They do when incentives like shareholder credits for corporate taxes paid exist.
Some countries around the world, such as Australia and Canada, run an integrated tax system. What that means is that corporate tax rates and individual tax rates are set up in a way that income is taxed only once, on aggregate, as it makes its way from the corporation to the shareholder. To accomplish this objective, shareholders include their proportion of the corporation’s pre-tax income in their individual taxable income, but receive a credit to their individual tax liability for taxes that the corporation has already paid. Andrew Bauer (Assistant Professor and Canada Research Chair in Taxation, Governance and Risk; School of Accounting and Finance) and his colleagues Dan Amiram (Tel Aviv University) and Mary Margaret Frank (University of Virginia) developed a little illustration to show that this creates an incentive for shareholders to want the corporation to pay taxes and to avoid spending money on costly tax planning – all in the name of valuable shareholder credits and thus greater shareholder after-tax cash flows.
Taking this illustration into the real world, the researchers found a set of European countries that eliminated their integration (or imputation) systems, mostly in the mid-2000’s. Comparing these “eliminating” countries to other countries that did not change their tax policy, they found that getting rid of the credits got rid of the incentive to pay taxes – and corporations in those eliminating countries engaged in substantially more tax planning after the change. Why? In the new tax system without integration, the income can be taxed twice as it transfers from corporation to shareholder, so to maximize shareholder cash flows the new incentive is to minimize the amount of corporate income that is initially taxed.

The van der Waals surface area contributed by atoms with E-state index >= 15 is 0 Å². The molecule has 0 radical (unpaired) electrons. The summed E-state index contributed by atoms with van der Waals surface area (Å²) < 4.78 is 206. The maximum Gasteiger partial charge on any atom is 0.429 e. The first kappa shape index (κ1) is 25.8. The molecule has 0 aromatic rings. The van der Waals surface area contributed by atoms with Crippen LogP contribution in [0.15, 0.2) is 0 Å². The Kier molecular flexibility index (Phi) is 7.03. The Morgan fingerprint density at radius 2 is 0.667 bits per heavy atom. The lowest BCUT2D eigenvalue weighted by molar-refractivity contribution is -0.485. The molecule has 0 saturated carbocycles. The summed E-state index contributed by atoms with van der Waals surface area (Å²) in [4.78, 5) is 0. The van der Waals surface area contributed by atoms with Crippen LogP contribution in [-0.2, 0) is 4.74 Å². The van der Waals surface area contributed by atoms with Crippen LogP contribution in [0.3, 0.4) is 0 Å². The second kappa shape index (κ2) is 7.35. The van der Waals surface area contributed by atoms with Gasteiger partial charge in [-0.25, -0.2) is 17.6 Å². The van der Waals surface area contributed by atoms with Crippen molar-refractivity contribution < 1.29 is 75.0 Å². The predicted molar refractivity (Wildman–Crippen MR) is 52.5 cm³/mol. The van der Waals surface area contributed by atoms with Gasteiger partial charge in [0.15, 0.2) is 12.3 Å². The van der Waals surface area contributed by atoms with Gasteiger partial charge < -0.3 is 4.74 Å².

So yes, shareholders can prefer their corporations to pay taxes. But don’t go overboard – no silver bullet exists to kill taxpayers’ inherent preference to minimize their taxes.
Bauer and his colleagues’ research, to be published in a forthcoming 2019 issue of The Accounting Review, shows that other factors can limit the attractiveness of the shareholder credit incentive. The more a corporation operates in foreign jurisdictions (which do not offer credits), the less dividends it pays (and thus less credits generated), the greater its growth opportunities, and the more dispersed are the shareholders, the weaker is the incentive to generate shareholder credits by paying higher corporate tax. In these cases, shareholders would rather the corporation minimize its taxes.
Nevertheless, an integrated tax system with its shareholder credits might just change the way you, I or governments think about shareholder incentives to pay taxes.
Dan Amiram, Andrew. M. Bauer, and Mary Margaret Frank. 2018. Tax avoidance at public corporations driven by shareholder taxes: Evidence from changes in dividend tax policy. The Accounting Review, forthcoming.